June is National Iced Tea Month. To celebrate we’ve got some fantastic iced tea recipes and information about iced tea through the years.
History of Iced Tea
While iced tea was popularized at the St. Louis World’s Fair in 1904 (see our blog on the origin of iced tea) references to iced tea recipes appeared in cookbooks as far back as 1876. At that time, tea consumption was evenly split between green and black teas. According to the US National Library of Medicine, the breakdown of the tea consumed was 40% black teas, 40% green teas and 20% oolong. During WWII, due to public opinion and availability, tea importers were forced to switch their sources to Indian black teas, which were supplied by the British.
Many of the early recipes for iced teas combined tea with different spirits (whiskey, rum, etc.). By the late 1800’s ice was becoming more readily available and besides finding its way into cocktails, it also was used with beverages that people had traditionally enjoyed hot. A recipe for sweetened iced tea appears in an 1879 cookbook, Housekeeping in Old Virginia, and is today still the preferred style of iced tea enjoyed in the southeastern part of the US.
The Tea Association of the USA states that in the US 85% of all tea consumed is iced. While widely popular in the US, iced tea is also a part of many cultures around the globe. In the last ten years, the popularity of iced tea has soared with many bottled, ready-to-drink, brands appearing on grocery stores shelves. These ready-to-drink iced teas are available now in a variety of flavors, using different teas as the base and with varying degrees of sweetness. At home consumption is also on the rise with more people brewing iced tea and insisting on quality teas as their base. Traditional blends labeled as Iced Tea blends usually contain teas that are chosen because they tend to not brew cloudy in the cup when chilled. Any tea, however, can be brewed as an iced beverage. If you find that the teas are clouding when cooled, simply pour in some boiling water and this will dispel the cloudiness caused by the tannins in the tea.
Iced teas are generally served with ice cubes in the glass, which can dilute the tea. To counteract this and make the best possible glass of iced tea, you can either brew a stronger batch of tea or make ice cubes from tea to add to the taste and to not dilute the strength. For example we took our Tropical Papango herbal and blended it with mangoes, froze it and added the cubes to different iced teas.
Another recipe we created uses our Pomegranate Acai Yumberry Green tea and peaches to make frozen tea/fruit cubes for our summer concoctions.
The beverage recipe section of our website contains recipes for iced teas such as: our White Ambrosia tea (with Blackberry syrup), Green Guava tea with fruit, our black Iced Tea blend with basil and blackberries, and Burgundy Blast herbal, among others.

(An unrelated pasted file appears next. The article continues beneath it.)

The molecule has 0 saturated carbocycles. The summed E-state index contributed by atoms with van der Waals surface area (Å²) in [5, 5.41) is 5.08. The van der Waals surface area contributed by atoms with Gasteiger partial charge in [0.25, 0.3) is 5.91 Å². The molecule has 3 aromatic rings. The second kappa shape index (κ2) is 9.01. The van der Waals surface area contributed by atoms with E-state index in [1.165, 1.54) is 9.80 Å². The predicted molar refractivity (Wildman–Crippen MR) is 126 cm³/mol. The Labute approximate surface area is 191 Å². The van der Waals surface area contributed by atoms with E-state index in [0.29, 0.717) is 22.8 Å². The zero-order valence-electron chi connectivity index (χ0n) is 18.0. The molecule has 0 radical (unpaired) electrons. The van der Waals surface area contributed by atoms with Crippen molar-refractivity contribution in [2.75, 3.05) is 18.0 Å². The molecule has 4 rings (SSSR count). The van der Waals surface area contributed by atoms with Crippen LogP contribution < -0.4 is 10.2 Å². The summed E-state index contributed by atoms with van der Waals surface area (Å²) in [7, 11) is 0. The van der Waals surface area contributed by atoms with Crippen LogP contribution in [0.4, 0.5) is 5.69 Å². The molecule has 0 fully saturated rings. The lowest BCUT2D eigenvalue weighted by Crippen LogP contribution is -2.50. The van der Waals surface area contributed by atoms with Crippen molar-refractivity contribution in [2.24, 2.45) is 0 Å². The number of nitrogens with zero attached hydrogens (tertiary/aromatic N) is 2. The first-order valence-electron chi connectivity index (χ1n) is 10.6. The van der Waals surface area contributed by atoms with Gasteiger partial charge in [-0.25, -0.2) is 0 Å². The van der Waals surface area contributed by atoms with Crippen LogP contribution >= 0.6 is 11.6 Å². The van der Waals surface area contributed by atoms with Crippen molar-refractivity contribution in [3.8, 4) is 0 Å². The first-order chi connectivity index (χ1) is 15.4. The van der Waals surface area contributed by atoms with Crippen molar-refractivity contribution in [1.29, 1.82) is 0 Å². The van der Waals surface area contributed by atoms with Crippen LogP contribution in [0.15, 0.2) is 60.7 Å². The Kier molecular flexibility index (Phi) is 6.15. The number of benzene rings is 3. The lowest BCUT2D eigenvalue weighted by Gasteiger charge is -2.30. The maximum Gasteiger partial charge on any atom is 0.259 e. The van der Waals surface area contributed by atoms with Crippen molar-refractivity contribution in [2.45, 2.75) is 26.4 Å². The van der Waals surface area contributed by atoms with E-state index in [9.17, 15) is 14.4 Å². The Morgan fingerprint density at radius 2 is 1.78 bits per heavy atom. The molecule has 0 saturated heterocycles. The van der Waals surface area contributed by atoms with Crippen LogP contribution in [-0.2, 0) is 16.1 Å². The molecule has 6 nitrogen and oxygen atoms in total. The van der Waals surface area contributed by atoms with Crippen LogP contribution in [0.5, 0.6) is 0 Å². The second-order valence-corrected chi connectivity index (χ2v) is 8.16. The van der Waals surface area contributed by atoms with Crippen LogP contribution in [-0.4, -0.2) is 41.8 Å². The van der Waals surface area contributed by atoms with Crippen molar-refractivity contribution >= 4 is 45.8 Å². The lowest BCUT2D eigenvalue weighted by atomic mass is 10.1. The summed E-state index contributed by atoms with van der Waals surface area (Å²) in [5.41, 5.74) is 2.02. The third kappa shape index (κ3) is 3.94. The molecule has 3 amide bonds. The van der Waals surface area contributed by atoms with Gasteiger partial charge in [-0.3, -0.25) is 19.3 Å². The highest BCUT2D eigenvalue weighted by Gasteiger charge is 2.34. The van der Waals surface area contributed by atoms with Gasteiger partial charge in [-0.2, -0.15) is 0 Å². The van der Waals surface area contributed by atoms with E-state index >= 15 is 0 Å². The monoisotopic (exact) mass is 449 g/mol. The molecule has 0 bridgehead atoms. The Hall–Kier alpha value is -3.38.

Visit our page of Simple Syrup recipes as well. These syrups can be used over fruit or ice cream and are a great addition to your iced teas and cocktails! We have suggestions for iced teas, but remember there’s no limit to the types of teas you can served chilled this Summer!
Alcoholic Iced Tea
Over the last five years, we’ve also seen the resurgence of teas used in alcoholic recipes. Teas and herbal tisanes make useful ingredients to add depth and a variety of flavors to traditional cocktail recipes. Teas infused in alcohol and concentrated to make flavorful bitters also add versatility and amazing possibilities for your next cocktail hour.
Of course, tea used in cocktail recipes is not a new concept or invention since it has historically been a component of cocktail blends. A recipe dating back to 1815 for Regent’s Punch blends green tea with champagne, brandy, rum, sugar, citrus and pineapple and is still popular today.
There are now a plethora of recipes available online and in books for tea cocktails. NPR’s The Salt published a great article entitled, As American As Iced Tea: A Brief, Sometimes Boozy History, that outlines the history of iced teas through the years.
We’ve created a few recipes that can be found on our website in the Recipe section under Alcoholic Beverages. As mentioned above, tea can be brewed and added to cocktails, or you can steep your teas in different types of alcohol. We steeped our Summertime Earl Grey in vodka to create a delicious and refreshing citrus peach blend. Also steeped in vodka was our Berry Nice herbal, which we then blended with triple sec, lime and seltzer to make a cocktail that’s perfect to sip on hot summer afternoons.
Lavender Lace herbal tisane, with lavender, rosemary, cinnamon, spearmint and lemon verbena, pairs perfectly with gin. Infuse the herbal blend in gin and use it to make a simple gin & tonic that has a surprising depth of flavor.
There’s no limit to the recipes you can create for iced teas and tea cocktails. We hope this information fuels your desire to discover some new and exciting concoctions! Drop us a line and let us know about some of your creations!